WATERTOWN — The Watertown YMCA on Thursday continued discussions about possibly purchasing part of the former Concentrix call center for its new community center.
Organization CEO Denise K. Young met with representatives of the facility owner, the Jefferson County Industrial Development Agency, to further discuss a prospective deal in executive session. The former call center on Arsenal Street is one location the organization has considered for its $16 million aquatics, racquet sport and wellness center.
Kent D. Burto, who chairs the committee tasked with assessing possible uses for the property, said the talks involved Mrs. Young and agency representatives answering each others questions, particularly regarding matters of logistics associated with the prospective deal. Mrs. Young said the YMCA and JCIDA continue to discuss the particulars of a possible deal.
“We’re still looking into all of the possibilities for that site,” she said. “It has all the right stuff. It has great parking. It takes a community asset and builds upon it.”
Both organizations met in October when they discussed possible purchase price figures and the preliminary implications the community center would have for the space and downtown, although no agreement was reached. If a deal was struck, the YMCA would purchase 55,000 square feet of the 76,000-square-foot space, particularly on the side facing Arsenal Street.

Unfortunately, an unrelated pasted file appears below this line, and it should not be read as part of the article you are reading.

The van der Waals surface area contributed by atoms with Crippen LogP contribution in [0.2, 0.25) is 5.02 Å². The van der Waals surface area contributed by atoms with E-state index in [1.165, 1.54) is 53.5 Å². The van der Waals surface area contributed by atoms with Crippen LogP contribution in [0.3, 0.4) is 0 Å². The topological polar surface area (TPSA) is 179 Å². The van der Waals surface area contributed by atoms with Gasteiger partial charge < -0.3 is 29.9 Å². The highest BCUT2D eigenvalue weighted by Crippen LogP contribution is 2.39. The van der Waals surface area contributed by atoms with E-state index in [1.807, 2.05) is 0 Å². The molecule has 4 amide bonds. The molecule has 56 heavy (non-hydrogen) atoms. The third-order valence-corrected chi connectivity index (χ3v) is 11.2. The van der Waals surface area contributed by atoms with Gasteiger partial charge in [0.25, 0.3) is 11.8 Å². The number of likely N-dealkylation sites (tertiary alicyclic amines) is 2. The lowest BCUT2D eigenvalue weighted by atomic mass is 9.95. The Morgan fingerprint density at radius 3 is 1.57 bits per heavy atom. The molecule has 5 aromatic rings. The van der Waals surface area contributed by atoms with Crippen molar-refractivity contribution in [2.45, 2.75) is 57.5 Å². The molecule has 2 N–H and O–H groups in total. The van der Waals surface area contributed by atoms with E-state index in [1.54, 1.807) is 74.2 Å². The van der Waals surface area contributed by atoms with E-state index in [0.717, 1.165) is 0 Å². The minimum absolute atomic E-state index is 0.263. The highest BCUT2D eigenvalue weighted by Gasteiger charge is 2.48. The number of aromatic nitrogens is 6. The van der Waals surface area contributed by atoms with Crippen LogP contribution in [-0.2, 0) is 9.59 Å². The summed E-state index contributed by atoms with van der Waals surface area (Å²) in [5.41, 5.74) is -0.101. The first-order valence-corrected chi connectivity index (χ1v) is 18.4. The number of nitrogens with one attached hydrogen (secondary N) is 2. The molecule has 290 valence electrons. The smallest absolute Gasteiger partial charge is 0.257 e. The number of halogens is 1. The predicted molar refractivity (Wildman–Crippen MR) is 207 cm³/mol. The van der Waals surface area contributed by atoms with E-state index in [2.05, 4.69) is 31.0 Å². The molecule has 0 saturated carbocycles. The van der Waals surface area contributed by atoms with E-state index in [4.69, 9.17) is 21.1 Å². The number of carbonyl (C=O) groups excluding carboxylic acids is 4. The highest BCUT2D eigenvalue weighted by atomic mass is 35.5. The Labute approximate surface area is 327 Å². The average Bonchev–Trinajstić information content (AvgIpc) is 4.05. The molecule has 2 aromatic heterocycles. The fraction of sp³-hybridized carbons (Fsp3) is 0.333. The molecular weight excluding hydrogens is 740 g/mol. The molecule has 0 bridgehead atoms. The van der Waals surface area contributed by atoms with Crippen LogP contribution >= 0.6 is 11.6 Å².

The call center is not the only location the organization considered as a possible home for its new community center. There was talk of the YMCA evaluating the old Mercy Hospital site.
“Until we’re certain, we have to continue to consider all options,” Mrs. Young said, “any space that we could fit in the downtown footprint.”
The community center, whether the YMCA builds it in the former home of Concentrix or another location, will consist of a six-lane lap pool, a separate full-size recreational pool, a full-service wellness center, an arts/multipurpose room, two indoor tennis courts and a running/walking track.
The YMCA previously mulled over locating its community center in the former Medical Arts Building on Clinton Street, but decided against it after discovering the property would disqualify it from two important funding sources: the federal Opportunity Zones and the New Market tax credit programs. Both involve providing tax incentives for projects in low-income urban and renewal communities. The Concentric property, however, would allow the YMCA access to both credit programs.
The project has received $2.133 million from the state’s Consolidated Funding Application program. In addition to the tax credits and grant, Mrs. Young said the YMCA plans to launch a capital campaign to help finance the new center.
“We’ll have to take on some debt, we know that,” Mrs. Young said. “We will look at other grant funding as well.”
Mr. Burto said the committee he chairs will continue exploring options for the building, particularly whether the JCIDA should sell all or part of the building to any prospective buyer.
“We’re trying to get something that works out for everyone,” he said.